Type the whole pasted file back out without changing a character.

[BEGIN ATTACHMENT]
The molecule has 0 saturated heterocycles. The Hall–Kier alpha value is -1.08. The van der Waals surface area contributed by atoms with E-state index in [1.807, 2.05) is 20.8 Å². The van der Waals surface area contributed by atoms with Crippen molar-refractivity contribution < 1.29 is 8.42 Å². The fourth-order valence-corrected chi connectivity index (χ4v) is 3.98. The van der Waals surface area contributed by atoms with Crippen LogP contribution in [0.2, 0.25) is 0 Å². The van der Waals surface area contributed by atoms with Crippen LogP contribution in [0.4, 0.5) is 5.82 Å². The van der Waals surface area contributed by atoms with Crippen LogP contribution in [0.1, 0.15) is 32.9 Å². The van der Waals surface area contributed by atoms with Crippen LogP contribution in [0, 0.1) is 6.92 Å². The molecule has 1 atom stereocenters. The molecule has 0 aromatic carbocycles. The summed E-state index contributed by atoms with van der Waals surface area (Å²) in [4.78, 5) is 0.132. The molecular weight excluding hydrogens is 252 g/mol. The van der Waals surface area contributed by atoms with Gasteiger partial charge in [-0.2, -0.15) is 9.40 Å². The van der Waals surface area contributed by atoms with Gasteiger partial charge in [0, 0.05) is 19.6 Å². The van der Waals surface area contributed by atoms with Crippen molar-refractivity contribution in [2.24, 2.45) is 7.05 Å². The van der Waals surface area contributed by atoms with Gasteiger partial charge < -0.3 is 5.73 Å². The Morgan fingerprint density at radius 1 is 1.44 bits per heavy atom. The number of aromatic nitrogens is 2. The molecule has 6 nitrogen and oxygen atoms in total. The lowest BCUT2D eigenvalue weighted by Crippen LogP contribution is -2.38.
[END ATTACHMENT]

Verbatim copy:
The molecule has 0 saturated heterocycles. The Hall–Kier alpha value is -1.08. The van der Waals surface area contributed by atoms with E-state index in [1.807, 2.05) is 20.8 Å². The van der Waals surface area contributed by atoms with Crippen molar-refractivity contribution < 1.29 is 8.42 Å². The fourth-order valence-corrected chi connectivity index (χ4v) is 3.98. The van der Waals surface area contributed by atoms with Crippen LogP contribution in [0.2, 0.25) is 0 Å². The van der Waals surface area contributed by atoms with Crippen LogP contribution in [0.4, 0.5) is 5.82 Å². The van der Waals surface area contributed by atoms with Crippen LogP contribution in [0.1, 0.15) is 32.9 Å². The van der Waals surface area contributed by atoms with Crippen LogP contribution in [0, 0.1) is 6.92 Å². The molecule has 1 atom stereocenters. The molecule has 0 aromatic carbocycles. The summed E-state index contributed by atoms with van der Waals surface area (Å²) in [4.78, 5) is 0.132. The molecular weight excluding hydrogens is 252 g/mol. The van der Waals surface area contributed by atoms with Gasteiger partial charge in [-0.2, -0.15) is 9.40 Å². The van der Waals surface area contributed by atoms with Gasteiger partial charge in [0, 0.05) is 19.6 Å². The van der Waals surface area contributed by atoms with Crippen molar-refractivity contribution in [2.24, 2.45) is 7.05 Å². The van der Waals surface area contributed by atoms with Gasteiger partial charge < -0.3 is 5.73 Å². The Morgan fingerprint density at radius 1 is 1.44 bits per heavy atom. The number of aromatic nitrogens is 2. The molecule has 6 nitrogen and oxygen atoms in total. The lowest BCUT2D eigenvalue weighted by Crippen LogP contribution is -2.38.